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title: 'The Day book. (Chicago, Ill.) 1911-1917, September 13, 1915, LAST EDITION, Image 2',
meta: 'News about Chronicling America - RSS Feed',
Image provided by: University of Illinois at Urbana-Champaign Library, Urbana, IL
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The Public Service Co. .wants to
sell the people electricity at the rate
of 13 cents for the first 30 hours and"
8 cents an hour thereafter. This
would be $5.50 for 50 hours. "
"So you see their claim that they
will sell power cheaper-and give bet
ter service is false," Aid. Wyrzykow
skl said. "Aid. Hlavkaand myself are
absolutely opposed to turning over
the street lighting to a company
who would play with us for 20 years
" and then sell out to us as their own
POLICE RIGHT ON THE JOB IN
THE PINES CO. STRIKE
Progressive Cigarmakers' union is
having a hard time with the police in
its strike against the Jacob Pines &
Sons Co., 1466 Milwaukee av. Not
only do police harrass pickets and try
to scare them into quitting, but blue
coats are stationed on the inside of
Officer 3098 arrested two pickets,
mere boys. The boys say he did not
take them to the station house right
away, but took them inside the fac
tory," where be used threats in or
dering them to go back to work.
When they steadfastly refused, the
boys claim he shook them severely,
then took them to the station house.
The strike was called against the
Pines Co. because union men did not
like the cigarmakers' school they say
the company was running.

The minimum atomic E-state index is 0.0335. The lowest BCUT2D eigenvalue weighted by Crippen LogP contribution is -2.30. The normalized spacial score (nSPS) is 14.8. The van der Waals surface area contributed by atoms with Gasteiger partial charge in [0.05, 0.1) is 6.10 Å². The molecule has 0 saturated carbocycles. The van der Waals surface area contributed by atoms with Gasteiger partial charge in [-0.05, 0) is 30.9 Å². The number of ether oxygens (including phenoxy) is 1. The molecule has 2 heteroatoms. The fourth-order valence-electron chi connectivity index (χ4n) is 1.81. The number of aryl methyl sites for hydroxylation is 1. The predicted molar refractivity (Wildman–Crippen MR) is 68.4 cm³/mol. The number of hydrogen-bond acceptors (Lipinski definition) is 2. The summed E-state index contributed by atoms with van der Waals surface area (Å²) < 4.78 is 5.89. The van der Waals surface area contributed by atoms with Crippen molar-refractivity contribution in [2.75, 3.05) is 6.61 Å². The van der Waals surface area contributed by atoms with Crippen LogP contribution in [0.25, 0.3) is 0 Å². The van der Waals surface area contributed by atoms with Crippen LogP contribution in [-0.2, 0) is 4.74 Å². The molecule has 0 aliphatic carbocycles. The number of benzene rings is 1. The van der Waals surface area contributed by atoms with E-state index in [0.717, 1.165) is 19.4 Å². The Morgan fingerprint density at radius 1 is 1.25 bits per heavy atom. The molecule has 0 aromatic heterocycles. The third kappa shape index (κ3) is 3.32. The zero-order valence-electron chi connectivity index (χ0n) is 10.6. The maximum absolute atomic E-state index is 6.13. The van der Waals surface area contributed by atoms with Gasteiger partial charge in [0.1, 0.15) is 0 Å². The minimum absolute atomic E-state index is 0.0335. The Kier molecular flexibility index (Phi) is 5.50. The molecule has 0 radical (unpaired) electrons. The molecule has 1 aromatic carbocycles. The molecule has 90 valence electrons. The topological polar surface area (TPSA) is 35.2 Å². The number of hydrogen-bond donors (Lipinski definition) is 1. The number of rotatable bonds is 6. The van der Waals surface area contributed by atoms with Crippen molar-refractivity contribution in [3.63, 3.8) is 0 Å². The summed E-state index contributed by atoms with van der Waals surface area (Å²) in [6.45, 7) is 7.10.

"Students paid $15 to $25 and
worked six to thirteen weeks without
wages in learning," said Chas. Win
field, chairman of the union's execu
tive board. "Then a worker would be
told his work was not satisfactory
and he would not be given as much
money as was paid in other shops.
When he would discover this and kick
he would be fired."
TO ARREST ARCHIBALD
Washington, Sept 13. It became
known from an absolutely reliable
source today that Correspondent
Archibald will be put under arrest by I
the United States government upon
his arrival in the United States.
LADY GARMENT WORKERS WIN
The rapid success which seems to
follow the efforts of Fannia Cohn, or
ganizer for the ladies' garment work
ers' union, brought about a favorable
termination to the strike on at the
factory of Phil Steinberg and Benja
min Sopkin at 843 W. Adams st, to
day. It was a union victory.
The manufacturers agreed to give
the girls a 50-hour week in place of
the 55-hour week under which they
have worked, to give a 10 per cent
raise for all receiving less than $8.50
per week, and to work under the
Hart, Shaffner & Marx agreement,
which provides for a grievance com- ,
Last Tuesday the girls met and
joined Local 59 of the Ladies' Waist,
Dress and White Goods' union. Tues
day five employes were fired. Wed
nesday the whole force of 100 walked
out Saturday Miss Cohn met the
bosses and today the girls agreed to
take their offer.
Hi!) lr 0&zT aXA i
He And did you actually go to
Rome when abroad?
She Well, I really can't say be
cause my husband bought all the